I hate it when you’re watching a film, and about 15 minutes in you’ve already figured out the entire plot. Enter Pin Cushion, a film with so many twists and turns that you will not be able to predict what happens next. The outcome is an experience that will leave you speechless, maybe even in tears and slightly traumatised. It’s not a nice film. I can’t guarantee you will enjoy all of it, but you will feel like a different person afterwards.
Pin Cushion is a fairytale-like British indie by first-time director Deborah Haywood, drawing on tropes of black comedy and grotesque cartoonish horror. The story takes place around a codependent mother and daughter – Lyn, who has learning difficulties and is a hunchback, played by Joanna Scanlan, and shy, lonely teenager Iona, played by Lily Newmark. They are perfectly cast. Scanlan is both piteous and aggravating, and Newmark’s portrayal of Iona embodies awkward. We arrive in the film at the moment they move to a new town, each blindly optimistic about their possible new lives, and you are almost tempted to believe with them.
There is something of The Glass Menagerie about Pin Cushion. Watching these two doomed characters hurtle towards tragic downfall reminds me of Tennessee Williams’ mother and daughter characters Amanda and Laura, who are, like Lyn and Iona, trapped in a fantasy world. At every point, you are hoping for some change or resolution, but it resists itself. The problem with Lyn and Iona is deeply rooted within themselves; naive and in denial, they are not equipped for our harsh world.
One of the main themes of Pin Cushion is precisely about being trapped in presenting a version of yourself. Which happens to all of us, but particularly women.
"One of the main themes of Pin Cushion is precisely about being trapped in presenting a version of yourself. Which happens to all of us, but particularly women," explains writer and director Deborah Haywood in a press statement. As Lyn and Iona use fantasy to soothe the harsh edges of reality, something merges between these two worlds, and the film positions itself in an evil fantastical hybrid.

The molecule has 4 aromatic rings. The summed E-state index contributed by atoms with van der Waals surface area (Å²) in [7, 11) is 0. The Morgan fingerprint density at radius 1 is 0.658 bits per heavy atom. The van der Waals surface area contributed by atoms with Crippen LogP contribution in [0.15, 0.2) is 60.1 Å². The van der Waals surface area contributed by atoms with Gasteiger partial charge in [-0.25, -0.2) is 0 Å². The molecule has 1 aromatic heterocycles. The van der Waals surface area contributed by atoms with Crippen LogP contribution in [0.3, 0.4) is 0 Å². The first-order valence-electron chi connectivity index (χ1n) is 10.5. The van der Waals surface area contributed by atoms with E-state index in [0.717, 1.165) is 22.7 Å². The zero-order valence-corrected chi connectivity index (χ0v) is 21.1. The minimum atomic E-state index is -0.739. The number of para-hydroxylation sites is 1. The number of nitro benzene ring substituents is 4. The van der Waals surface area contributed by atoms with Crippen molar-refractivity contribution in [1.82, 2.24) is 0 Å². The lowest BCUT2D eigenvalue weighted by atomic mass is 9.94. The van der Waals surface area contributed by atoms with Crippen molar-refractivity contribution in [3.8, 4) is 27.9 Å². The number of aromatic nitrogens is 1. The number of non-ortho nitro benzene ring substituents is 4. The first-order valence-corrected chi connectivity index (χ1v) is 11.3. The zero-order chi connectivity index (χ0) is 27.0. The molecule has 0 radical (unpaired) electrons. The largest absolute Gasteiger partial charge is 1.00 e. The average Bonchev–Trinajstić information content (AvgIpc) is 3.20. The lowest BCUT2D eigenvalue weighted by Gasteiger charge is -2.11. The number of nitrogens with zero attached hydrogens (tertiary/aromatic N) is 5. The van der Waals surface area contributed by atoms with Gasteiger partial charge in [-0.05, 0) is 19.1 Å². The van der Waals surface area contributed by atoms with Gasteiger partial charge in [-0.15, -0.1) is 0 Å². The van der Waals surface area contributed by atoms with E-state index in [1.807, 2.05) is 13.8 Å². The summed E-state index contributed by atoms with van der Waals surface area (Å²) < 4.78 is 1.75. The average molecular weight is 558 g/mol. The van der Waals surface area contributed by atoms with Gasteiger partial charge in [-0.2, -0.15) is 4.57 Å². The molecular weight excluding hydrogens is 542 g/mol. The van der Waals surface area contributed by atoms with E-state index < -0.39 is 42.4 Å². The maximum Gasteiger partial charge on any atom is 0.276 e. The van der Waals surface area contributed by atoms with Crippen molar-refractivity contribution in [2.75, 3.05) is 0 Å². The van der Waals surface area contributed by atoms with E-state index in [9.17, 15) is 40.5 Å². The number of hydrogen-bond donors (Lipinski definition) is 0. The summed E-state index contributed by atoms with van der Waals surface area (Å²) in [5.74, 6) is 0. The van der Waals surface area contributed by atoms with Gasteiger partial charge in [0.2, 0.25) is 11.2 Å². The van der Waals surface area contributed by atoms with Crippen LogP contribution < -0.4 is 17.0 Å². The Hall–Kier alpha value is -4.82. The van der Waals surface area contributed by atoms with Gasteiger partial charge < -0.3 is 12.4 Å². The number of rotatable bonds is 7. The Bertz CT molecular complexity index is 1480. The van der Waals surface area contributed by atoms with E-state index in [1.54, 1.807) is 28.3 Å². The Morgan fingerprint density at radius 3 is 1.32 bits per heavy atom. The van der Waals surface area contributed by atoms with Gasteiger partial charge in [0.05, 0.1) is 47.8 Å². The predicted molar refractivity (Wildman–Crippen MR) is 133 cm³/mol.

Pin Cushion came to fruition at a particularly low point in Haywood’s personal life "that somehow made me feel strong. And bold. And made me just go for it," she says. There is so much of Haywood in this film, not least in its setting, which is the town she grew up in. Travelling back to the school where she herself was bullied, like Iona, Haywood was able to attach new bonds to the place. "I’ve changed the nature of that school now – I think of it as this creative experience where I’ve made a film, whereas before I used to shut my eyes when I drove past it."
Pin Cushion is both sad and funny to watch at times: from Lyn and Iona’s insistence on calling each other 'Dafty 1' and 'Dafty 2' (and having those nicknames painted on their mugs), to the lies they tell one another (for example when Lyn convinces Iona she has made friends with a neighbour, when in fact the neighbour has stolen her ladder). As the wonderful Isy Suttie, who plays Anne in the film, the leader of a community centre ‘friendship’ group, puts it: "Pin Cushion is about lots and lots of flawed people trying to make their way through life. And some of them are nicer than others. And that’s actually what life is." Pin Cushion takes you right to the heart of life's hardest experiences, and though the moral lesson fails to arrive for its characters, it’s laid bare for us all as viewers: just be kinder.
Pin Cushion is in select cinemas across the UK now. See pincushionfilm.co.uk for information and cinema listing details.